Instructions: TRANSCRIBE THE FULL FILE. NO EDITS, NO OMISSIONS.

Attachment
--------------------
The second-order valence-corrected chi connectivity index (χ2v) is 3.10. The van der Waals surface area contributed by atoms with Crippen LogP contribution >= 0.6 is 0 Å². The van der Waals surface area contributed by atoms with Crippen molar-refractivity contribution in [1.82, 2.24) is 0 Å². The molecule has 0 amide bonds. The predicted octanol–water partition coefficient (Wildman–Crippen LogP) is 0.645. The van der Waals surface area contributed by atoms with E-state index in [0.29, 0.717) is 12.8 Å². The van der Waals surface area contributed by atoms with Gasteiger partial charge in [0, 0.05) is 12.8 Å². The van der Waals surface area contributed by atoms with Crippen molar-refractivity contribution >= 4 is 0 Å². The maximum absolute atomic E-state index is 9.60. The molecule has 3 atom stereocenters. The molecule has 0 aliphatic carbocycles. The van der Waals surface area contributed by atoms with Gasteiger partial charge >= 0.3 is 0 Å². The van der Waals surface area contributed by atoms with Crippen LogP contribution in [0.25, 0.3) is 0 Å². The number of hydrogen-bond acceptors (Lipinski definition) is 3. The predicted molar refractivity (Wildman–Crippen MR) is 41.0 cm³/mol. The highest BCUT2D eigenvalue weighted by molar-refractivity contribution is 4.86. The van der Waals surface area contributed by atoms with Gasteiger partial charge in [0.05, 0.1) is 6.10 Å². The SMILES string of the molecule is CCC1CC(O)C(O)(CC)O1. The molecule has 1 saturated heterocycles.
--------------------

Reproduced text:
The second-order valence-corrected chi connectivity index (χ2v) is 3.10. The van der Waals surface area contributed by atoms with Crippen LogP contribution >= 0.6 is 0 Å². The van der Waals surface area contributed by atoms with Crippen molar-refractivity contribution in [1.82, 2.24) is 0 Å². The molecule has 0 amide bonds. The predicted octanol–water partition coefficient (Wildman–Crippen LogP) is 0.645. The van der Waals surface area contributed by atoms with E-state index in [0.29, 0.717) is 12.8 Å². The van der Waals surface area contributed by atoms with Gasteiger partial charge in [0, 0.05) is 12.8 Å². The van der Waals surface area contributed by atoms with Crippen molar-refractivity contribution >= 4 is 0 Å². The maximum absolute atomic E-state index is 9.60. The molecule has 3 atom stereocenters. The molecule has 0 aliphatic carbocycles. The van der Waals surface area contributed by atoms with Gasteiger partial charge >= 0.3 is 0 Å². The van der Waals surface area contributed by atoms with Crippen LogP contribution in [0.25, 0.3) is 0 Å². The number of hydrogen-bond acceptors (Lipinski definition) is 3. The predicted molar refractivity (Wildman–Crippen MR) is 41.0 cm³/mol. The highest BCUT2D eigenvalue weighted by molar-refractivity contribution is 4.86. The van der Waals surface area contributed by atoms with Gasteiger partial charge in [0.05, 0.1) is 6.10 Å². The SMILES string of the molecule is CCC1CC(O)C(O)(CC)O1. The molecule has 1 saturated heterocycles.